2. You spin forward. Stop. And then launch the axe kick forward. In which case doing the spin was unnecessary; it added nothing to the kick except gain you distance. If you're doing this, you can do the axe kick standing still or just moving forward. The spin is irrelevant.
In any case, you say you like to adapt techniques, and do the whole "discard what is useless" thing. Sure, I do that too. In fact, that's how I arrived at the conclusion that doing an axe kick that slowly swings up and swings back down again is nearly pointless unless you have forward momentum as well. So if that's what you're saying, cool.
But that's not what you're saying. You're saying doing a front push to the head that chambers high, powers forward and then pushes down is not an axe kick. And you're clearly mistaken. Once again, try it for yourself. This method requires a lot less flexibility, and the high chamber means that extending the leg and pushing forward and down lets you hit taller opponents. There is no need for you to be taller. I have PERSONALLY seen a fighter land this exact kick on a more experienced fighter who had at least half a head on him.
Methinks your "I don't do it because it's useless" and "I don't execute textbook TKD moves" reasoning is just an excuse to cover up the fact that you have no clue in hell about landing those moves on an actual opponent, and thus, rather than REALLY learning how to do the kick, you gave it up as useless. Good job buddy. My way of doing the axe kick isn't found in any TKD manuals either. I learnt it from people who had actually landed the kick on OTHER people. So no, I guess I'm just like you huh, my techniques aren't picture perfect. But no, I have the feeling that in your case, it's just plain sloppiness and inexperience in actually kicking things that makes those kicks "useless" or "not textbook tkd". I'd probably accept that kind of reasoning from Osiris or someone else more experienced than I; I know Osiris is a legit fighter because he's actually stepping up to fight Darkson. You, on the other hand, have not shown that you know jack ****, in which case your reasoning is unacceptable.
Hint: WTF fighters aren't exactly known for textbook technique either. That's why people have a problem with WTF. We chop, change and improvise so many things for the sake of speed and a higher % chance of connecting that we've become all about the SPORT, just like Olympic JUDO, which people are criticising these days because they're eschewing certain moves and groundwork in order to develop more high % ippon techniques. Sport fighters rely mainly on high % moves and effective set ups. Don't talk to me about discarding what is useless and improvising your technique until you've competed in something as a sport. It's a whole new ballpark, so far as I'm concerned, and you're not on the field.
Last edited by lifetime; 1/15/2005 10:46pm at .
Lifetime: I've *dropped* people with a spinning axe kick. Not because it adds power, it's no stronger then a normal axe kick I'd say, but because they're almost always expecting a different kick....but then, I'm 6'4" so even in weight class high kicks are often more practical for me then for others...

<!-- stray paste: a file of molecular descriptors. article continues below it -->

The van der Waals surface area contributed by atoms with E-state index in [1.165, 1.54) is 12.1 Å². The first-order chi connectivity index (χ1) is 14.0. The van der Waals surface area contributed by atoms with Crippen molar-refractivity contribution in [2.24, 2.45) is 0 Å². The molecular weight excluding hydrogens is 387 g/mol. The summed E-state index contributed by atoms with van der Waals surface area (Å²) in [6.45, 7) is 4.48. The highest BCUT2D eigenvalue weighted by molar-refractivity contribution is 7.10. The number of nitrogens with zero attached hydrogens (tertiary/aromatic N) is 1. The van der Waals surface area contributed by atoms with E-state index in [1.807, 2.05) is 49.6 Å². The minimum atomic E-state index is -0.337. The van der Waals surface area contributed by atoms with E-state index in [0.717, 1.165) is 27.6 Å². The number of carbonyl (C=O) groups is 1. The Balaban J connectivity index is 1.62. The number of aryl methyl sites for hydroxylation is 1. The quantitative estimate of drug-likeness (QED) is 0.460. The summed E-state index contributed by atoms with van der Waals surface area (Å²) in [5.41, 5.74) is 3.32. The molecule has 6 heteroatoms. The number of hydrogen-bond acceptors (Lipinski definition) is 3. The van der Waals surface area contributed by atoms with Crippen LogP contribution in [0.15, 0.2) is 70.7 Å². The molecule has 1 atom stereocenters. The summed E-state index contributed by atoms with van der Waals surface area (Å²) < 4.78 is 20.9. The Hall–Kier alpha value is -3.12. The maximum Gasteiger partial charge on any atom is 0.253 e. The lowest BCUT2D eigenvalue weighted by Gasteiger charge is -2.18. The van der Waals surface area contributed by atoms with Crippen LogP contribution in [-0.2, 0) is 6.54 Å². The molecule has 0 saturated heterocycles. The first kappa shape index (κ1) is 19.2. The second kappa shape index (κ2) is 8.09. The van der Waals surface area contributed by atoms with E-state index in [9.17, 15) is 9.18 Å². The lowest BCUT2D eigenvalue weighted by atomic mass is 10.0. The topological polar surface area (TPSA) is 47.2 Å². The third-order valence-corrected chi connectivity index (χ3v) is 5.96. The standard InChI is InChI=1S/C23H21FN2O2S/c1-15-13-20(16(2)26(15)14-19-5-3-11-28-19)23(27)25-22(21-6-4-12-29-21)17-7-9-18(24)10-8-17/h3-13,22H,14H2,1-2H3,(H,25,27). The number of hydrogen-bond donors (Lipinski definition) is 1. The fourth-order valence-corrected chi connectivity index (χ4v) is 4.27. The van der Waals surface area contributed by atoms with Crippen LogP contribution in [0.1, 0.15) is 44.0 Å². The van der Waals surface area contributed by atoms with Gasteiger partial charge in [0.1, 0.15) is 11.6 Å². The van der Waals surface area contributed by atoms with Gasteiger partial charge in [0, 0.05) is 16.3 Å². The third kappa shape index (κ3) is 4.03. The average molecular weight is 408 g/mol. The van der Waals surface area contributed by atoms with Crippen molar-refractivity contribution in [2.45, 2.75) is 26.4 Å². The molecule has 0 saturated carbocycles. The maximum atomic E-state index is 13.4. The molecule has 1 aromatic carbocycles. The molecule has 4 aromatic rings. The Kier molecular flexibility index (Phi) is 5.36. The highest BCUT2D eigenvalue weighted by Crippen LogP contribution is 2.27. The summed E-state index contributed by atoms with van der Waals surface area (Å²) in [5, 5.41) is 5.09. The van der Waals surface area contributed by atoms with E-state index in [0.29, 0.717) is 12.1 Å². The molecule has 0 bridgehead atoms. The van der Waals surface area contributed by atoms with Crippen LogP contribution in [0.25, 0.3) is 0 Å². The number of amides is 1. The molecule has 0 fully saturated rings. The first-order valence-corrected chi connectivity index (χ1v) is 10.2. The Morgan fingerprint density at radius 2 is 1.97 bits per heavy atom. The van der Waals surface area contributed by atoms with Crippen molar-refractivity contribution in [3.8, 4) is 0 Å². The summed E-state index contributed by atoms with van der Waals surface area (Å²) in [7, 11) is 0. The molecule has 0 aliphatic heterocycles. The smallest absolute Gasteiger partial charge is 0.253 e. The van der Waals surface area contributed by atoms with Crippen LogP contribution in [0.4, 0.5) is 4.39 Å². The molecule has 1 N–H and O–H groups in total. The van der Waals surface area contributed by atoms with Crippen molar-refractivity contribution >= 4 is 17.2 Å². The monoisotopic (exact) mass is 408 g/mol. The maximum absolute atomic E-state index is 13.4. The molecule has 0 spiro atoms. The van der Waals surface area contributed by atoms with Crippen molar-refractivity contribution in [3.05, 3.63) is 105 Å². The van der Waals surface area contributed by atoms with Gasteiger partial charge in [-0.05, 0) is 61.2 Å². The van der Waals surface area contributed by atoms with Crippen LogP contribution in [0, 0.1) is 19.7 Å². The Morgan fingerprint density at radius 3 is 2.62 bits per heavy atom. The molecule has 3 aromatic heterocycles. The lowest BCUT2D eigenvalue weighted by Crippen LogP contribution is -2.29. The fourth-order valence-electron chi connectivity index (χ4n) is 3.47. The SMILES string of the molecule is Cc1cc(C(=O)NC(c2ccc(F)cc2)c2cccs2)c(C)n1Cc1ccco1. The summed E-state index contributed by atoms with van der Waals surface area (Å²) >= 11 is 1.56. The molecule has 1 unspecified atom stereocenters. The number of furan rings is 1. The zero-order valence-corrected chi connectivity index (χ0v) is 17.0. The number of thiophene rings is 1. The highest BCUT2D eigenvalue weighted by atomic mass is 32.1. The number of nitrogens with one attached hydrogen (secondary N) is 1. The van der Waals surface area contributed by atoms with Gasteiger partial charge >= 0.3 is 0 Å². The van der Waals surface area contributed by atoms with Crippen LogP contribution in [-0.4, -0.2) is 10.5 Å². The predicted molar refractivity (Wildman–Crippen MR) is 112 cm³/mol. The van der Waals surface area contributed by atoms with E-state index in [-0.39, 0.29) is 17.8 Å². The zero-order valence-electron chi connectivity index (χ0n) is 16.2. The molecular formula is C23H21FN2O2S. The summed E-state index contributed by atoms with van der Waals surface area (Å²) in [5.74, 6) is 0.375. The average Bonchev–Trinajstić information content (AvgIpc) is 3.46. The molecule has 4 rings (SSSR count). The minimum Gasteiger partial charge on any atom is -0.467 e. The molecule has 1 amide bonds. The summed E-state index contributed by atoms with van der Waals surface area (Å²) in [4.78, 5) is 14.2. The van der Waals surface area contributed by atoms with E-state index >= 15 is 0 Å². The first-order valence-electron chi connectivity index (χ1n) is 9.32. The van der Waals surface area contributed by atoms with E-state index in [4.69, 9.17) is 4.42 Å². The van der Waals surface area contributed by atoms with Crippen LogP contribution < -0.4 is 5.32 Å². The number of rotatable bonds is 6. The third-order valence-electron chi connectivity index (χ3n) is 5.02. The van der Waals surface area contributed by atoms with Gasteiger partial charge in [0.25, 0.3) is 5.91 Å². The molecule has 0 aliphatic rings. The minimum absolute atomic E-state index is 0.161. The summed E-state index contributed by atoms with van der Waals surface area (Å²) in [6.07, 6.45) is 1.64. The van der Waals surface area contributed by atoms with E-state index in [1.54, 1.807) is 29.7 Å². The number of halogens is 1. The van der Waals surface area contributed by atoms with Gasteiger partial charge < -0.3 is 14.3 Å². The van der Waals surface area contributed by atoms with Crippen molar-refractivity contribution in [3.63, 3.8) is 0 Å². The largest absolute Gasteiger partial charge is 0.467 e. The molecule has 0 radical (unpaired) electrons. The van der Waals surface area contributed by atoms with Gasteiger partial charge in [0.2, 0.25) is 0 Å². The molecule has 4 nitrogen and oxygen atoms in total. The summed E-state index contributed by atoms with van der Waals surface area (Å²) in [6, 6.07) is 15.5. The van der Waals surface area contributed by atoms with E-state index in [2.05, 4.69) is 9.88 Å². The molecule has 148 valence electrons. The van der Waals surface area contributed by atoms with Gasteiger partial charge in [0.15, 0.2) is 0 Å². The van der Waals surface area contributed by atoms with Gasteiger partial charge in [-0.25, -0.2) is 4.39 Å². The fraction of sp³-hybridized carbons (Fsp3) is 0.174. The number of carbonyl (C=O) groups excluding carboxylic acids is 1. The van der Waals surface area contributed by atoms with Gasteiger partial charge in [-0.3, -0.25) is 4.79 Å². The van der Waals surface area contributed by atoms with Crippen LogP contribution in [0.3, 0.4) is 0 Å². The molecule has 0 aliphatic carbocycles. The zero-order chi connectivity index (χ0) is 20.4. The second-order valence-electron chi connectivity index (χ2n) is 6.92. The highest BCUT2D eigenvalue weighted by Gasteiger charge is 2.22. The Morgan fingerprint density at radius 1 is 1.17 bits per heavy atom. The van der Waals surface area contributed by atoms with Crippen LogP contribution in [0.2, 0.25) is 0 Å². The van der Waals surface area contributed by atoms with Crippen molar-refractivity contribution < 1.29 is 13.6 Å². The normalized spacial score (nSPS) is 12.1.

I will concede, it's a somewhat awkward motion...it's more of a feint of a different kick, followed by an axe kick...there was a female national sport TKD competitor, I can't remember her name, that used to do it all the time.
I don't know if I'd try in a situation where not wanting to get taken down was a factor tho...
You can do one, sure; but I find it's a one-trick shot. Do it once and you can get someone; do it twice and they'll figure you out. Taikwido here was suggesting that a spinning axe is the only practical way to do an axe at all, which is just ridiculous. Personally I prefer not to spin unnecessarily; the spinning axe is one of those moves that doesn't really benefit from spin at all. It's just a fake/trick thing to land a shot; other than that there's no point to it because a regular axe is normally faster and easier to land.
No longer a Kaju-Critic
Situation with take down is the same as any kick higher than waist level. Depends on how fast you fire it out there, and how well you set it up.
Agreed, lifetime - I'd go so far as to say suprise is the only reason to throw the kick like that, it certainly doesn't add much if any power. . . and yeah, I don't see it "fooling" someone more then once a round, but it's OK if they just start backing up when you look like you might spin, too . . . you can always switch back to something else when they've got you pegged, right? >:)
It's also a bitch if you replace the second kick in the infamous jumping push-kick/front-kick with an axe kick...that combo is such a TKD trademark, it is SO INGRAINED in people that a second, harder front kick is coming, that any variation usually lands...
Not me apparently. I'm a sucker for offensive push kicks and back kicks. I'm easy for my opponents to figure out because when I fight better fighters than myself my natural instinct tells me to close in, defend and counterattack at close range. Meaning a lot of the time I see someone coming in with a roundhouse, block, and they turn it into a push kick or a back kick.
It rarely scores, but because I don't evade as much as other fighters (I'm a stand, trade, disengage type fighter) tricks like that tend to work on me.
Some tricks do, some tricks don't. I'm hard to land a combination on, but throw some kinda tricky push, roundhouse, axe and my "stand and trade" mentality usually gets me either hit or narrowly dodging.
Moral of the story is that an axe kick has to be set-up or "tricked" in. Unless you've got fantastic speed, it's pretty hard to get by doing it any other way.